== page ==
Advertisement
YOU ARE HERE: LAT HomeCollections

The Pull of Magnets : Education: Poor test scores and the loss of top students prompt a flurry of applications by Los Angeles Unified schools to join special programs.

March 18, 1994|BETH SHUSTER | TIMES STAFF WRITER

Motivated by falling test scores and the loss of high-achieving students, 18 schools--three times the number that typically apply--want to become part of the highly prized magnet system in the L.A. Unified School District.

The schools hope to offer specialized courses ranging from Latin music to journalism and media technology.

Magnets--considered the gems of the school system--offer smaller classes, more money for special activities and facilities and a handpicked faculty. Students must apply for entrance and the competition is stiff. Application brochures are available beginning today at all schools and Los Angeles public libraries.

But while the pull of the magnets is strong, lack of funds could prevent many schools from achieving their goals. The smaller classes and enrichment activities cost more money.

Because the students and teachers choose magnets--and are not just assigned to them--principals of schools that have applied for that status say magnets have lower absenteeism, higher staff morale, more involved parents, higher test scores.

"Our test scores are going down, down, down," said Jan Walsh, the principal at Gledhill Elementary in North Hills. "We feel something is needed. We have to find something to turn these kids around. We're in a desperate situation."

The magnets also could attract students who plan to leave regular schools. Across the district, principals say they lose some of their high-achieving students to magnets. About 38,000 students apply to magnets every year for about 9,500 openings.

"I lose many good kids," said Marilyn Erickson, the principal at Haskell Elementary in Granada Hills, which wants to specialize in math, science and technology. "It would be a way of keeping kids at my school and provide a program for parents who want magnet schools for their children."

At Millikan Middle School in Sherman Oaks, which is proposing to offer performing arts courses, Principal Pete Ferry said the campus could tap parents who work in the entertainment industry for support. Students at the school already are excited about the prospect.

"One boy told me he has to check with his agent to see if he could do these kinds of things for free," Ferry said. "But there's a lot of interest."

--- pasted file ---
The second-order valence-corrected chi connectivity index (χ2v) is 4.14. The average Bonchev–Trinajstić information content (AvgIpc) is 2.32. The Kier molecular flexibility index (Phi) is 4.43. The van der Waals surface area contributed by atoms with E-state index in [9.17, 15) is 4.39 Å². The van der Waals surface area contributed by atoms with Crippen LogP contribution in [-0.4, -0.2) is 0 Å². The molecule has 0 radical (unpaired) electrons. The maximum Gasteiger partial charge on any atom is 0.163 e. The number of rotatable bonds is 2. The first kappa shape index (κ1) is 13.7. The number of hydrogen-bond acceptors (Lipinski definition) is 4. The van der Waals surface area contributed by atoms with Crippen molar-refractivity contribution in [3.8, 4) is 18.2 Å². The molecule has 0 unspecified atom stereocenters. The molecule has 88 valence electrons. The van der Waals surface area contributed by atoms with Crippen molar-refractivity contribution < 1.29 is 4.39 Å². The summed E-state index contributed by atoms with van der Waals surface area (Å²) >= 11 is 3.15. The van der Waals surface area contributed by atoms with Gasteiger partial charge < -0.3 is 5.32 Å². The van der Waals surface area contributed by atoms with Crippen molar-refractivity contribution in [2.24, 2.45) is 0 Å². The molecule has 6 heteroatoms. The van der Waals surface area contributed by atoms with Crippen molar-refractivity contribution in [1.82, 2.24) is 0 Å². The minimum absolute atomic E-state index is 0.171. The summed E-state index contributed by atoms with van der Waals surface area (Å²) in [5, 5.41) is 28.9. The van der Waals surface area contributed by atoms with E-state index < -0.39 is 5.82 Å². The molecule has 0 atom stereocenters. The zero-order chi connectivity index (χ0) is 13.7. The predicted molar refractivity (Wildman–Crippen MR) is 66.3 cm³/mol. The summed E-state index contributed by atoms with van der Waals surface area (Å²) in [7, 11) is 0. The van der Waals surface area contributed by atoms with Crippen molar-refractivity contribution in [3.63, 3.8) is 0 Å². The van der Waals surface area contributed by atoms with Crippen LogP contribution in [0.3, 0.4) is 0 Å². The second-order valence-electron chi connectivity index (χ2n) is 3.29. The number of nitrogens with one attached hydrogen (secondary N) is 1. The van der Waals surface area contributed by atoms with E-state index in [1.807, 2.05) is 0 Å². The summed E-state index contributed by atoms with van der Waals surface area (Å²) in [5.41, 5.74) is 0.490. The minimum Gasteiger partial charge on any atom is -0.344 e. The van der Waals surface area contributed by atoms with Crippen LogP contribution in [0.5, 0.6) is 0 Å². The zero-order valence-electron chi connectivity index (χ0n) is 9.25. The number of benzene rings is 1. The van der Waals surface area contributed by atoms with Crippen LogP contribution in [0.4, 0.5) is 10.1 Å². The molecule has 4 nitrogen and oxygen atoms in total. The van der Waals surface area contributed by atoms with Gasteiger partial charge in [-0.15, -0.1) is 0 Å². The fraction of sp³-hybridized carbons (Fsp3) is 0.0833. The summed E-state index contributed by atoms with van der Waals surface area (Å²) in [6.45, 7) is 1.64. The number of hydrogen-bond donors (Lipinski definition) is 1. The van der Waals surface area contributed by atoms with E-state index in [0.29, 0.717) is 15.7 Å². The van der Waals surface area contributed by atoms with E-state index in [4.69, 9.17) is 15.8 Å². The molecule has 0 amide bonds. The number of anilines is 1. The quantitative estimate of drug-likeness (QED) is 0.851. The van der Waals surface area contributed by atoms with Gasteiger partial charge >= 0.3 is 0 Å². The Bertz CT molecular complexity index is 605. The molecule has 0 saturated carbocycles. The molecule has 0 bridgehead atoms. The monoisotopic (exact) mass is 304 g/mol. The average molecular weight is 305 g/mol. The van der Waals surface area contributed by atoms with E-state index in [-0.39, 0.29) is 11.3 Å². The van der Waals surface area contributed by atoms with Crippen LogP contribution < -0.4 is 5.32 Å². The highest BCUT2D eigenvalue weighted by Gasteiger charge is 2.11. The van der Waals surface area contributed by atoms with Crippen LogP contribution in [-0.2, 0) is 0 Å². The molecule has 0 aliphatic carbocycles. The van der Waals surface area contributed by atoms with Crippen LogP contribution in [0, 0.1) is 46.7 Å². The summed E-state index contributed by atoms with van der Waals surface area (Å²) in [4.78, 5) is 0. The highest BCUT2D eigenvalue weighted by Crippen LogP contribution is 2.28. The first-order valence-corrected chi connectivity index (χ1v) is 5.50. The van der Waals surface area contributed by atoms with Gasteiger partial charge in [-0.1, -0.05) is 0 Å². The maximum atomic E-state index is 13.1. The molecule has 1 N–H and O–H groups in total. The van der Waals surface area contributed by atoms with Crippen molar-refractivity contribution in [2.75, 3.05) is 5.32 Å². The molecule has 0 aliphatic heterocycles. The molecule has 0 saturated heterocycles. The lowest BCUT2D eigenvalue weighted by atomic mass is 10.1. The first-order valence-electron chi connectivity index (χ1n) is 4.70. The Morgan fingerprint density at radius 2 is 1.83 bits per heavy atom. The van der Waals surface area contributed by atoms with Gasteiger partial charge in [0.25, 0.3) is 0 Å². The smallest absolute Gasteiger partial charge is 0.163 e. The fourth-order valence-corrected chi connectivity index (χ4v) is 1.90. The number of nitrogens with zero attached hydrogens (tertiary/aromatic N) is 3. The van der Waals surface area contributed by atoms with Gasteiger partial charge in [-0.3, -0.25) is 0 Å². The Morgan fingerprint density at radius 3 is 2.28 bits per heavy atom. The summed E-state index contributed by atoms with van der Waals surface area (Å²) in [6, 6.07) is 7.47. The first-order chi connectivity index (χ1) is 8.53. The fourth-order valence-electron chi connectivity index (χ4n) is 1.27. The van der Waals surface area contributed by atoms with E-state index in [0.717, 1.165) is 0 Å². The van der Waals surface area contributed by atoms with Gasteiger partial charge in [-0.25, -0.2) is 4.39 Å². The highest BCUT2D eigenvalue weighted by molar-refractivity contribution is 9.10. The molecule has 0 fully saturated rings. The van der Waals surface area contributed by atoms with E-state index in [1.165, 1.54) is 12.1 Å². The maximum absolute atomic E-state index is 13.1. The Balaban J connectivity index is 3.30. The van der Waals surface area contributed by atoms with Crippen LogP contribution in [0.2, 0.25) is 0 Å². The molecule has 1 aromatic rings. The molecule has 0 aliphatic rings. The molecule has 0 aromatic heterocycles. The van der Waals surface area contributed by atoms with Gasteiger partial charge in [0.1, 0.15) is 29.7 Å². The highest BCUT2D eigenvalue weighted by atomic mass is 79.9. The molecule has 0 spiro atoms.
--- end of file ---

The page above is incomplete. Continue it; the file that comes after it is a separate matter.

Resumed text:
Millikan also loses students to magnets and other campuses, Ferry said. The magnet center could attract students to the campus. "We're trying to plug up the drain," Ferry said.

*

But whatever their intentions, the principals have a tough hurdle ahead. The Board of Education must approve their requests, and limited funding could be the death blow for schools' plans. The board probably will consider the applications in the next few weeks.

Board member Julie Korenstein, whose daughter attended magnets, said the problem is strictly financial. "I wish I could make every school a magnet," Korenstein said. "It's going to be a tough choice with the limited amount of funding we have."

Korenstein represents the board district with the most magnet students--8,086. She also has the most students on the district's waiting list--6,367. The district expects to receive about 38,000 applications for the 108 magnets next year.

"Wherever they are and whatever they specialize in, students are doing better," Korenstein said.

The district receives about 80% of the magnet funding from the state. A one-time, $10-million federal grant is paying in part for the math and science magnets.

That grant could be another reason for the increased number of schools applying to be magnets. "When there's money and the word goes out, applications start coming in," said school board President Leticia Quezada. "My preference is to establish the spirit and the environment in all our schools.

"The greatest benefit will be when all our schools become much more like our magnets," Quezada said.

Created during the divisive busing battles in the late 1970s, magnets are intended to provide students from throughout the sprawling district with smaller, integrated and more specialized educational programs.

Many principals believe the change will benefit parents who are seeking a better education for their children.

"Magnets carry an aura of superior programs and instruction," said Merle Price, principal of Palisades High School in Pacific Palisades. "With all the recent concern about the quality of public education, I think there's a built-in constituency."

Added Anna McLinn, principal of Marvin Avenue Elementary in West Los Angeles: "I think it's a last chance for our district. To me, it's the answer to low test scores."

District officials caution schools that becoming a magnet takes commitment and the desire on the part of the staff to make the change.

"You can't just pin a label on the school door," said Richard Battaglia, who oversees the district's magnet program. "Doing a good job in a magnet takes work."

Aside from students, teachers also select magnets. Principals interview and hire teachers who are interested in their specific programs. At Granada Hills High, which opened a magnet last year, 60 teachers applied for seven openings.

After a month's delay, the magnet brochure and application--called "Choices"--is available, and the deadline is April 15. Students currently enrolled in magnets are given priority along with siblings of magnet students and those whose names already are on the waiting list.

If any new magnets are approved, a supplemental application and brochure will be printed, officials said.

Advertisement
Los Angeles Times Articles
|
|
|